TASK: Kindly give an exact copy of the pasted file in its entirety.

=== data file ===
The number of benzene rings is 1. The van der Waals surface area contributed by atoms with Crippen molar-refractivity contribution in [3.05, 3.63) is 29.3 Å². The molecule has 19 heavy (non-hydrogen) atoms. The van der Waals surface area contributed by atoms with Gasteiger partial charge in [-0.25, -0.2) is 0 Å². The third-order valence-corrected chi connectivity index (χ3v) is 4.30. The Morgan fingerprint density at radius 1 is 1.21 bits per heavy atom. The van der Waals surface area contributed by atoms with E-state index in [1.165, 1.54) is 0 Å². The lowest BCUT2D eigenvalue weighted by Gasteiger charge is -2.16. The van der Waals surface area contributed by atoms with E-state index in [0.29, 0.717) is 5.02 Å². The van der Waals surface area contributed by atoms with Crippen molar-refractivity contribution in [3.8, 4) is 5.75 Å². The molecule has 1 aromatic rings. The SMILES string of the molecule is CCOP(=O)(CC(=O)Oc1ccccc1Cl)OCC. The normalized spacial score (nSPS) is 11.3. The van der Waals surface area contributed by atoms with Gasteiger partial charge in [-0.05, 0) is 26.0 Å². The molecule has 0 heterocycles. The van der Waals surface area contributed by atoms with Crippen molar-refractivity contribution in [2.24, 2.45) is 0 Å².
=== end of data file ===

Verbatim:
The number of benzene rings is 1. The van der Waals surface area contributed by atoms with Crippen molar-refractivity contribution in [3.05, 3.63) is 29.3 Å². The molecule has 19 heavy (non-hydrogen) atoms. The van der Waals surface area contributed by atoms with Gasteiger partial charge in [-0.25, -0.2) is 0 Å². The third-order valence-corrected chi connectivity index (χ3v) is 4.30. The Morgan fingerprint density at radius 1 is 1.21 bits per heavy atom. The van der Waals surface area contributed by atoms with E-state index in [1.165, 1.54) is 0 Å². The lowest BCUT2D eigenvalue weighted by Gasteiger charge is -2.16. The van der Waals surface area contributed by atoms with E-state index in [0.29, 0.717) is 5.02 Å². The van der Waals surface area contributed by atoms with Crippen molar-refractivity contribution in [3.8, 4) is 5.75 Å². The molecule has 1 aromatic rings. The SMILES string of the molecule is CCOP(=O)(CC(=O)Oc1ccccc1Cl)OCC. The normalized spacial score (nSPS) is 11.3. The van der Waals surface area contributed by atoms with Gasteiger partial charge in [-0.05, 0) is 26.0 Å². The molecule has 0 heterocycles. The van der Waals surface area contributed by atoms with Crippen molar-refractivity contribution in [2.24, 2.45) is 0 Å².